How is that?"

"Well, you will find it the same in any State or Territory of the American corner of heaven you choose to go to. I have shot along, a whole week on a stretch, and gone millions and millions of miles, through perfect swarms of angels, without ever seeing a single white one, or hearing a word I could understand. You see, America was occupied a billion years and more, by Injuns and Aztecs, and that sort of folks, before a white man ever set his foot in it. During the first three hundred years after Columbus's discovery, there wasn't ever more than one good lecture audience of white people, all put together, in America - I mean the whole thing, British Possessions and all; in the beginning of our century there were only 6,000,000 or 7,000,000 - say seven; 12,000,000 or 14,000,000 in 1825; say 23,000,000 in 1850; 40,000,000 in 1875. Our death-rate has always been 20 in 1000 per annum. Well, 140,000 died the first year of the century; 280,000 the twenty-fifth year; 500,000 the fiftieth year; about a million the seventy-fifth year. Now I am going to be liberal about this thing, and consider that fifty million whites have died in America from the beginning up to to-day - make it sixty, if you want to; make it a hundred million - it's no difference about a few millions one way or t'other. Well, now, you can see, yourself, that when you come to spread a little dab of people like that over these hundreds of billions of miles of American territory here in heaven, it is like scattering a ten-cent box of homoeopathic pills over the Great Sahara and expecting to find them again. You can't expect us to amount to anything in heaven, and we DON'T - now that is the simple fact, and we have got to do the best we can with it. The learned men from other planets and other systems come here and hang around a while, when they are touring around the Kingdom, and then go back to their own section of heaven and write a book of travels, and they give America about five lines in it. And what do they say about us? They say this wilderness is populated with a scattering few hundred thousand billions of red angels, with now and then a curiously complected DISEASED one. You see, they think we whites and the occasional nigger are Injuns that have been bleached out or blackened by some leprous disease or other - for some peculiarly rascally SIN, mind you. It is a mighty sour pill for us all, my friend - even the modestest of us, let alone the other kind, that think they are going to be received like a long-lost government bond, and hug Abraham into the bargain. I haven't asked you any of the particulars, Captain, but I judge it goes without saying - if my experience is worth anything - that there wasn't much of a hooraw made over you when you arrived - now was there?"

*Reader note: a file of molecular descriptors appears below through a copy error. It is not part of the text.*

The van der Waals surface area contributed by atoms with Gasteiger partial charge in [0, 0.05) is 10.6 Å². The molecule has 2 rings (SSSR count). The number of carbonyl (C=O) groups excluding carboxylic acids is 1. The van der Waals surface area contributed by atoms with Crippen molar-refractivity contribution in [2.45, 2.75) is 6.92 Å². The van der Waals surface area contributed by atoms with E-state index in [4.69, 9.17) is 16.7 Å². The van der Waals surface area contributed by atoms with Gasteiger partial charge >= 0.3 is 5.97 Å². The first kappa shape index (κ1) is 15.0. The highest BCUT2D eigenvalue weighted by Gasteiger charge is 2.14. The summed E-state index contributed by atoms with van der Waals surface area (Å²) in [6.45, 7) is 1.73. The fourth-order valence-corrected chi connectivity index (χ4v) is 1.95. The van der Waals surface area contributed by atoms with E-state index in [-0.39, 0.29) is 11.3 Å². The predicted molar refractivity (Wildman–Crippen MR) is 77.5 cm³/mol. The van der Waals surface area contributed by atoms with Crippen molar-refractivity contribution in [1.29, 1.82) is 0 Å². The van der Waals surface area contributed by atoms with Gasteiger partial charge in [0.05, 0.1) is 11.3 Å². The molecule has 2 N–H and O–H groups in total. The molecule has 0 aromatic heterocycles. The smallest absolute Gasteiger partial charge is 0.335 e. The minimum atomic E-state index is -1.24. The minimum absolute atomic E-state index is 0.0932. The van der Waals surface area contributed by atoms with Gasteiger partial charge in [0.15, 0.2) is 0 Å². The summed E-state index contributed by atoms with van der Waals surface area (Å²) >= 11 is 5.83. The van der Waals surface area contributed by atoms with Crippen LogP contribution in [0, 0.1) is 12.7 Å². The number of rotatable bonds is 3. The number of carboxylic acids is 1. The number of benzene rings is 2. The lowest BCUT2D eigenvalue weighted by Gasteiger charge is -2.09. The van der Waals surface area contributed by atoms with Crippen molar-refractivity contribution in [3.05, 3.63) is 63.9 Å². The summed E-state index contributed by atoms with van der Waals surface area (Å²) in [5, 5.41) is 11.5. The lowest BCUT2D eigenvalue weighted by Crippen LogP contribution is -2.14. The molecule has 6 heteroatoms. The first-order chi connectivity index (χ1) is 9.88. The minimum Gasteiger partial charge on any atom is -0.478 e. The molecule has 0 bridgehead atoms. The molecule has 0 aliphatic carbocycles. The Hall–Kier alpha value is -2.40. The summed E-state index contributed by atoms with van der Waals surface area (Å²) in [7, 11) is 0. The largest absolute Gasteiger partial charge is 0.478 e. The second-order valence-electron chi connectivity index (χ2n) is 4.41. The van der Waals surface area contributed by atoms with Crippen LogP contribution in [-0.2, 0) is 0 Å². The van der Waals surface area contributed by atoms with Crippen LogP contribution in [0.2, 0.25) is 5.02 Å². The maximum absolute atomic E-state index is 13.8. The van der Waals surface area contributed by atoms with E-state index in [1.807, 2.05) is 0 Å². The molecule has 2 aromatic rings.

"Don't mention it, Sandy," says I, coloring up a little; "I wouldn't have had the family see it for any amount you are a mind to name. Change the subject, Sandy, change the subject."

"Well, do you think of settling in the California department of bliss?"

"I don't know. I wasn't calculating on doing anything really definite in that direction till the family come. I thought I would just look around, meantime, in a quiet way, and make up my mind. Besides, I know a good many dead people, and I was calculating to hunt them up and swap a little gossip with them about friends, and old times, and one thing or another, and ask them how they like it here, as far as they have got. I reckon my wife will want to camp in the California range, though, because most all her departed will be there, and she likes to be with folks she knows."

"Don't you let her. You see what the Jersey district of heaven is, for whites; well, the Californian district is a thousand times worse. It swarms with a mean kind of leather-headed mud-colored angels - and your nearest white neighbor is likely to be a million miles away. WHAT A MAN MOSTLY MISSES, IN HEAVEN, IS COMPANY - company of his own sort and color and language. I have come near settling in the European part of heaven once or twice on that account."

"Well, why didn't you, Sandy?"

"Oh, various reasons.

Extract from Captain Stormfield's Visit to Heaven Page 18

Mark Twain

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Mark Twain
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